We’ve all heard of IQ but have you heard of EQ or Emotional Intelligence Quotient? EQ is the ability to understand and manage your own emotions while empathizing with the feelings of others. A healthy EQ enables adults to manage work and home conflict, manage fear and anxiety, and relate emotionally to others – all the basic skills needed to have a happy, healthy life. Psychologists now feel that EQ is more important than IQ in determining your child’s quality of life as an adult. To help your child develop a strong EQ try these five suggestions:
Acknowledge the perspective of your child and empathize. Empathizing doesn’t mean you agree – it simply means you see his or her perspective and acknowledge it even if your child doesn’t get his or her own way.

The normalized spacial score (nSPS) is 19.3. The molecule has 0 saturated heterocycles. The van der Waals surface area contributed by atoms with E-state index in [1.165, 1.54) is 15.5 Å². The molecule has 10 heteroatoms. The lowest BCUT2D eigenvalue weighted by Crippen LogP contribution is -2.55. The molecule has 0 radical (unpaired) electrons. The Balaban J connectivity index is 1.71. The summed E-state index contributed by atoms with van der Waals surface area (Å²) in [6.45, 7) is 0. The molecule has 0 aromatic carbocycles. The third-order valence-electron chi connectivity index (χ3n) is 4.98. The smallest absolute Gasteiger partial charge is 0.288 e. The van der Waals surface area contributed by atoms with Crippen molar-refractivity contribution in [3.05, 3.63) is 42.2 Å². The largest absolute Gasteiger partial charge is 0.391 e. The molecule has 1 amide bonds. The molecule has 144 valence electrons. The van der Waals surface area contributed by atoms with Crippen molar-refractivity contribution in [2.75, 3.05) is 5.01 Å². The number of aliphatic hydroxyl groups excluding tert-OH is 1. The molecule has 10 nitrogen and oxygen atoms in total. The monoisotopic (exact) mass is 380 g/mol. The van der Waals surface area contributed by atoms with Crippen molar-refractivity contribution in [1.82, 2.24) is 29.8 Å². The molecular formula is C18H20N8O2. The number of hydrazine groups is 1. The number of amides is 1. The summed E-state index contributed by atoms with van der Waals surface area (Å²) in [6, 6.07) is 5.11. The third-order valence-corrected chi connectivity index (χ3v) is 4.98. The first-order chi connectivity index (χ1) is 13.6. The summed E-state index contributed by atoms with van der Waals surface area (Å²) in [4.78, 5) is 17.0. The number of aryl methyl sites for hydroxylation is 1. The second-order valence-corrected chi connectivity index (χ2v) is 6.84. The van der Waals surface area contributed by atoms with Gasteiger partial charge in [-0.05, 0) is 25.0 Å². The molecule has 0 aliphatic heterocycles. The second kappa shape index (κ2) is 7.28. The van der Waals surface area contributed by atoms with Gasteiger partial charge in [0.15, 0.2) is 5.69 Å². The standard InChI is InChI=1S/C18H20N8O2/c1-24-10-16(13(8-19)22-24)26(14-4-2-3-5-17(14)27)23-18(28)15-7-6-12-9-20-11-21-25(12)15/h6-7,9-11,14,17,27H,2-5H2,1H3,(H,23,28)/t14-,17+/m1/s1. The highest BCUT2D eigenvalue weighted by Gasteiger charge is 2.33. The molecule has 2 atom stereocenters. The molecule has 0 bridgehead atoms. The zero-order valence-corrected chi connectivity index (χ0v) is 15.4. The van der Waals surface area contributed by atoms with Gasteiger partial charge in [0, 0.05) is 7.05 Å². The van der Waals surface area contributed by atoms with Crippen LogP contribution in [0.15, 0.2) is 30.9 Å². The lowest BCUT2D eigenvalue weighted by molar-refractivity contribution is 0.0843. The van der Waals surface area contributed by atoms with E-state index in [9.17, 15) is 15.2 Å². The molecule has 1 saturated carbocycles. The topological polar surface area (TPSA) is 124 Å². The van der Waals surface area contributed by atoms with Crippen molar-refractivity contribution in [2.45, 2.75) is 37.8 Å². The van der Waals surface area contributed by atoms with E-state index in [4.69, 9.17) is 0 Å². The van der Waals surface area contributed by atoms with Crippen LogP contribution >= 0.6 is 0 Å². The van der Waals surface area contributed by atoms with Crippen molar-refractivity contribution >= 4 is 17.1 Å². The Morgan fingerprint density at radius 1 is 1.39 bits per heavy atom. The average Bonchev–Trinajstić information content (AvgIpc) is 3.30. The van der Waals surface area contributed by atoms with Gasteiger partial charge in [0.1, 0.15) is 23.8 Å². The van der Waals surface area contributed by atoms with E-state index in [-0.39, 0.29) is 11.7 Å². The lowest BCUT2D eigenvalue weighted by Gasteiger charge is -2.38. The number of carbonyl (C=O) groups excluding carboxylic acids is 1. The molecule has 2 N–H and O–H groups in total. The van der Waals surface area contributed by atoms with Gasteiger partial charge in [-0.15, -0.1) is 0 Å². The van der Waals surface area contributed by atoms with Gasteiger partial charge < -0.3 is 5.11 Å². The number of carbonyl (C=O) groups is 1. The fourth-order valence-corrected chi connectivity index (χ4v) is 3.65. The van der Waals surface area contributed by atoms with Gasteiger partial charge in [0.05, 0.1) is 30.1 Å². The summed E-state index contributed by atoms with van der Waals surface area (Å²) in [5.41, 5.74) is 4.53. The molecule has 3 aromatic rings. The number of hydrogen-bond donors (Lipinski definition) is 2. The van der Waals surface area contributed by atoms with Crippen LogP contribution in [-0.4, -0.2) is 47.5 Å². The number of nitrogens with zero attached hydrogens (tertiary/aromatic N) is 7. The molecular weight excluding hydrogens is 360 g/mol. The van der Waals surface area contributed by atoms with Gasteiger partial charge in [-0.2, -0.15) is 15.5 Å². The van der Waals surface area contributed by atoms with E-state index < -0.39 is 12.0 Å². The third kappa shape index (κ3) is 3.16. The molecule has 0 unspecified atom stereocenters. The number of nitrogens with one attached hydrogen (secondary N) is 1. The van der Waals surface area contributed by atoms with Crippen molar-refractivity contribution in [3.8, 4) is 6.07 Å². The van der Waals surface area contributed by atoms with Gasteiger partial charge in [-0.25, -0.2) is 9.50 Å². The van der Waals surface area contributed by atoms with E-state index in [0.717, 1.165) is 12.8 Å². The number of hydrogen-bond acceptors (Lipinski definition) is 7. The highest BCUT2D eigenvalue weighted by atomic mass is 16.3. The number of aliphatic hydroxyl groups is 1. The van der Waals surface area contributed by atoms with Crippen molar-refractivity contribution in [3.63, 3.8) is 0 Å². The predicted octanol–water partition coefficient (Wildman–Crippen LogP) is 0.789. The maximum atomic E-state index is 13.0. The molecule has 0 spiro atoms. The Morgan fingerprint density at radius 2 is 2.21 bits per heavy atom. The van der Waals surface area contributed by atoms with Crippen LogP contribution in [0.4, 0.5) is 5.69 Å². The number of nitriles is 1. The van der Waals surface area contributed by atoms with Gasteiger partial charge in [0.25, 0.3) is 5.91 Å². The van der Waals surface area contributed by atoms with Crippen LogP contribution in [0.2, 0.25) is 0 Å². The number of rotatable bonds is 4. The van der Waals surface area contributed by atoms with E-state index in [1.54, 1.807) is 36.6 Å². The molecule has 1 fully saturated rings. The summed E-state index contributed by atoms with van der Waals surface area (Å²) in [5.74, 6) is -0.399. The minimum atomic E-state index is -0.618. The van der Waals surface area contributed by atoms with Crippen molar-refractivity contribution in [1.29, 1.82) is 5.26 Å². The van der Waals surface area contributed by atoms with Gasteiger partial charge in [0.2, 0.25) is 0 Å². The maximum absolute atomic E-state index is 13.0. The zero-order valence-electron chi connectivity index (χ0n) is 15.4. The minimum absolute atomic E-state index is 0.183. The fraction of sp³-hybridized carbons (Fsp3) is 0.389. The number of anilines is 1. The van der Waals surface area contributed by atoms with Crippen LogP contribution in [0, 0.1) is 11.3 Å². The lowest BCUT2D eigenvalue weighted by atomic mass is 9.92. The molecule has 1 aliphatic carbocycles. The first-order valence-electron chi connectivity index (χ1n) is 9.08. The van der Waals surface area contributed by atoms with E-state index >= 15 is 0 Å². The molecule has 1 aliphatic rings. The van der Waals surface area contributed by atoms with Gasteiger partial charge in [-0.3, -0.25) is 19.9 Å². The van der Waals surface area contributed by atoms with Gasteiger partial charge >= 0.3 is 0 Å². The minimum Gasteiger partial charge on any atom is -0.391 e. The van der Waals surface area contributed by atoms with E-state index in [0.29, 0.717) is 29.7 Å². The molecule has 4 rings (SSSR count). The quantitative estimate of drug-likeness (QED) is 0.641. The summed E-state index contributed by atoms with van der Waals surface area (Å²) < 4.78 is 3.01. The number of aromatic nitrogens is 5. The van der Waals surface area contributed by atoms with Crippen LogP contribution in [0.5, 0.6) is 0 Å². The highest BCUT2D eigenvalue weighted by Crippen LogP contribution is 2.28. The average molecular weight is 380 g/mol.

Allow expression. Denying your child’s negative emotions won’t make them go away – it just buries them to burst out later. Teach that while their feelings are understandable,some actions that result may be unacceptable.
Listen to your child’s feelings – .be truly present and actively listening and show your child that it’s safe to express those feelings to you and then let them go.
Teach your child the tools of problem solving. Show your child that strong feelings may signal areas that need to be handled differently. Empathy alone isn’t enough – teach your children that they’re not at the whim of their emotions by encouraging problem- solving to handle the situation differently the next time.
Help your child release strong emotions through play.Young ones of all species use play to process feelings and fears. Help your child express feelings through play. Sometimes when words fail, strong feelings can be “played out”.
Click here for a colorful printable poster, 5 Steps to Managing Big Emotions, from Childhood 101.